Aside from imparting upon his students the wonders of the written word through literacy programs Mr Forova also spends time assisting with translations especially of hymns from English to whatever language that suits his fancy. When he was a teacher at Mailu, for example, he had helped translate many hymns from English to that language which are being sung today. He currently works on Toaripi translations mainly of hymns, gospel spirituals and praise songs and even psalms and passages from scriptures. When storyboard visited his school in September he saw how rich this man was with the way he treated language as an important aspect of our lives.
Earlier that week, he sent two women, a Mrs Margaret (Meg) Moguna and Miss Lyn Charles to fetch storyboard; not only to witness the literacy week but to also see if a story could be written about the school’s literacy activities. The entire morning was very successful indeed. A photographer accompanying storyboard could only remark that this school must be one of the most privileged in the National Capital District.

But Mr Forova’s intentions in the realms of literacy programs seemed complete. It is good for all starting from primary school pupils up to start seriously thinking about jotting thoughts down on paper. Write them down now, put them away, and then re-visit them later. You will not regret the habit.
Today, as storyboard looks over his own diaries and those of his grandchildren who have been to that school, on that school, he cannot help but confirm how important this is. Many good stories, great works of literature, first come into being through diaries. And since our article appeared in the National Weekender about the book week at PNG Paradise High School and about the significance of diaries, many have responded with what looked like dairies kept over many years.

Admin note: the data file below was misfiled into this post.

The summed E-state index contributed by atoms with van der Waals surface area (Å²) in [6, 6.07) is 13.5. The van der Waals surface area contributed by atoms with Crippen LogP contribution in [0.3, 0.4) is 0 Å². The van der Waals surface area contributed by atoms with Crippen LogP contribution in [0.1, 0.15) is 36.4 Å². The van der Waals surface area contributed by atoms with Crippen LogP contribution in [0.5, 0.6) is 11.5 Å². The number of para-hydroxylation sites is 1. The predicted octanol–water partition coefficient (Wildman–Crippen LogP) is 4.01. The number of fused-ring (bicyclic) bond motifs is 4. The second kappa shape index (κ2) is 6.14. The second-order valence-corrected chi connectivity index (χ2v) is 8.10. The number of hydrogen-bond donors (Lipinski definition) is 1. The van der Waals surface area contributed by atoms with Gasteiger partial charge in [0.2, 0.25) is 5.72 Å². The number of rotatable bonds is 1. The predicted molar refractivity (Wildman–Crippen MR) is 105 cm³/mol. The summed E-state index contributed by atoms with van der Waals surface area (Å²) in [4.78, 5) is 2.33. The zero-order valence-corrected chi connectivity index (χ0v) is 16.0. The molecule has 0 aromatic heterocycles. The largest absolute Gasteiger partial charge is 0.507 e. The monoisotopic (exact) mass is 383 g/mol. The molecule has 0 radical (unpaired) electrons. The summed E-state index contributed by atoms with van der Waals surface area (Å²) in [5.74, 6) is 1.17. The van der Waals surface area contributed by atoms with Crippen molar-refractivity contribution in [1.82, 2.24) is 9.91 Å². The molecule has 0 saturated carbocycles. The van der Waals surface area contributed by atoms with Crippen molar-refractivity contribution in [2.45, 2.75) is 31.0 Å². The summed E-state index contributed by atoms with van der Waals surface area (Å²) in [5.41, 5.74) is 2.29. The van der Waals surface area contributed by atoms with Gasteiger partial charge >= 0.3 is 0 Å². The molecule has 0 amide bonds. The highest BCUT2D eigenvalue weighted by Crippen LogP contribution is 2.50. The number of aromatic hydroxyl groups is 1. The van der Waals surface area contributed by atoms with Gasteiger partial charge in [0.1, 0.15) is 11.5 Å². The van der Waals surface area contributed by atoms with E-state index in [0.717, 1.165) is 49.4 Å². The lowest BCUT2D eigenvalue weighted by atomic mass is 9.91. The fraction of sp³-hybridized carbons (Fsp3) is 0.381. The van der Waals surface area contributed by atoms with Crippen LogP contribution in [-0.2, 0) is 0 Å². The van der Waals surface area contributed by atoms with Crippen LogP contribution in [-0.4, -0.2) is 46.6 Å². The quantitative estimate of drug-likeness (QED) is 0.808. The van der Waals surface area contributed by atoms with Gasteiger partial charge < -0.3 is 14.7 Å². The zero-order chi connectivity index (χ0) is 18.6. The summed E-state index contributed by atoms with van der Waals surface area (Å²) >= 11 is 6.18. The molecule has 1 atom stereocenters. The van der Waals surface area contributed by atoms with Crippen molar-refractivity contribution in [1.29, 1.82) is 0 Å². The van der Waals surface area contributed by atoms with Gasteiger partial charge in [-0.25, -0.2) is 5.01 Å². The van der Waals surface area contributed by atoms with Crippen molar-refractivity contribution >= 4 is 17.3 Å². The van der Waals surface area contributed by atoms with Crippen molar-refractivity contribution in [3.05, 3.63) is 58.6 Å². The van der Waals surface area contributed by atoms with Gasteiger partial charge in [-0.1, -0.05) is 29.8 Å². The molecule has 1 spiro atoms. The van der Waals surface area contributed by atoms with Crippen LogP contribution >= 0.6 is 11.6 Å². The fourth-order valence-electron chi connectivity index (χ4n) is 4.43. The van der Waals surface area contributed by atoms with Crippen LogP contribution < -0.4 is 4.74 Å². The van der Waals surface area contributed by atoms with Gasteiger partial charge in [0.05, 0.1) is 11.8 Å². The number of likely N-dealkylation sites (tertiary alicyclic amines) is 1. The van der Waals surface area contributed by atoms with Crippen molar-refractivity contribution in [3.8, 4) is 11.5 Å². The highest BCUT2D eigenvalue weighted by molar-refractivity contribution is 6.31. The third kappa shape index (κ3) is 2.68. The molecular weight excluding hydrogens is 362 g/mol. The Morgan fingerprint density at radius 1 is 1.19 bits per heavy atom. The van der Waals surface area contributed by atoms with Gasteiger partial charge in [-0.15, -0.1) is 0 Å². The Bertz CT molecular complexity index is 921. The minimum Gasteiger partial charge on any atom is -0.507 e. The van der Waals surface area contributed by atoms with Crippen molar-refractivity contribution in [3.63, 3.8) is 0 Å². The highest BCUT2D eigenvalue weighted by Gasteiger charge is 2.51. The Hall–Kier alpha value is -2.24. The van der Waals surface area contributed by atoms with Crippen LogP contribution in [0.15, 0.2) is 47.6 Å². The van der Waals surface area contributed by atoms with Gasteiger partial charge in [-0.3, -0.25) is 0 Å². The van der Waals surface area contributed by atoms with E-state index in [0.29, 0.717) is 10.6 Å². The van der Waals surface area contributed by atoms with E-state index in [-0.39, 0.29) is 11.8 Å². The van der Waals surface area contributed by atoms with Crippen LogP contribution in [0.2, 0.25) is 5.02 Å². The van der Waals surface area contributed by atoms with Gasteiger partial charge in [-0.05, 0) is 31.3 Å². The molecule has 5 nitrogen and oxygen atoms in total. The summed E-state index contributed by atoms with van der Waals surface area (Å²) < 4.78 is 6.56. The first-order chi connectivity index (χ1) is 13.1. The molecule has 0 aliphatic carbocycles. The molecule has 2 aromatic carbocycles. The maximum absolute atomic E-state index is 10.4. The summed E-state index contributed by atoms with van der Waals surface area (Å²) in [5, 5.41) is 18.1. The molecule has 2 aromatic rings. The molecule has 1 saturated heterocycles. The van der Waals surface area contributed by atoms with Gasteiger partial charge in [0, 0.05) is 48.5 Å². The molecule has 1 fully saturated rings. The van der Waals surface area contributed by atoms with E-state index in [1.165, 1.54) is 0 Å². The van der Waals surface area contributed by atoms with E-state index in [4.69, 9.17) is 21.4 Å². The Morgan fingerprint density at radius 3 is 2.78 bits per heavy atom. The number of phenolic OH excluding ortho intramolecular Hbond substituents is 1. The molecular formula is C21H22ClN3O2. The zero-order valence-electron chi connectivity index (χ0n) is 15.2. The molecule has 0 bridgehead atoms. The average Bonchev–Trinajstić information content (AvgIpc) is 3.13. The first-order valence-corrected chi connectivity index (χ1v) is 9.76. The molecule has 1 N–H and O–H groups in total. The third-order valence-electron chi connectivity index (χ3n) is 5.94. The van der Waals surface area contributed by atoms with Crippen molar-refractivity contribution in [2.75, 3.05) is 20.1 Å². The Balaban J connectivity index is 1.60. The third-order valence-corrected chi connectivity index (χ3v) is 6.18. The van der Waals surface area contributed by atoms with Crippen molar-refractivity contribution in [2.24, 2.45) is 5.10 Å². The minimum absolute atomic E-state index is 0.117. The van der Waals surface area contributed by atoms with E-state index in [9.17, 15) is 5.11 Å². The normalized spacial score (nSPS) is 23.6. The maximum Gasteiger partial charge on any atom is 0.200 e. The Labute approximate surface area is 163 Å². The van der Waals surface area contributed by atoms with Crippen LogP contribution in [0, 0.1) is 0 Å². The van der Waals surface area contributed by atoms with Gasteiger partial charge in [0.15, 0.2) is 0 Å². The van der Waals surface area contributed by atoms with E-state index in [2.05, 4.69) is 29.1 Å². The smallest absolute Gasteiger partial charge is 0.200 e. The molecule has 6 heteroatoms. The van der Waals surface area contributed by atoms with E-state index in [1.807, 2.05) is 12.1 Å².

Among these was a prize-winning novel, “The Samana Incident: a crime novel about Papua New Guinea”, based on diaries kept over the years by missionaries who worked in the Highlands but which have now been converted to works of fiction that seek to entertain, to inform and to help educate the masses about our beautiful country. Another which was simply titled, “A Soldier’s Diary”, could not resist bringing out what had transpired over what we might regard as Papua New Guinea’s darkest hour in its short democratic life, namely the Bougainville crisis. In that diary now turned novel, there is a description of a party on its way to Wakunai to try recovering a machine gun captured by the BRA from the PNG army.

“The drivers accelerated for two hundred metres then shifted to low gears as we approached the bridge and then, bang! We came into an ambush fifty metres past the Wakunai Bridge. An old man with a shot gun had fired at us. We fired back at him as he ran up the hill naked, dropping the shot gun. The OC ordered us to let him go as long as we got his weapon. He was aged about sixties going on seventies.”

That came from a diary recorded as some 0600 hours on a Monday 13th February 1990 by a soldier serving on Bougainville at the time. Some details are truthful sounding and much contradicts what we are used to by media coverage of yore. It makes an interesting story and we can see now how useful diaries can become.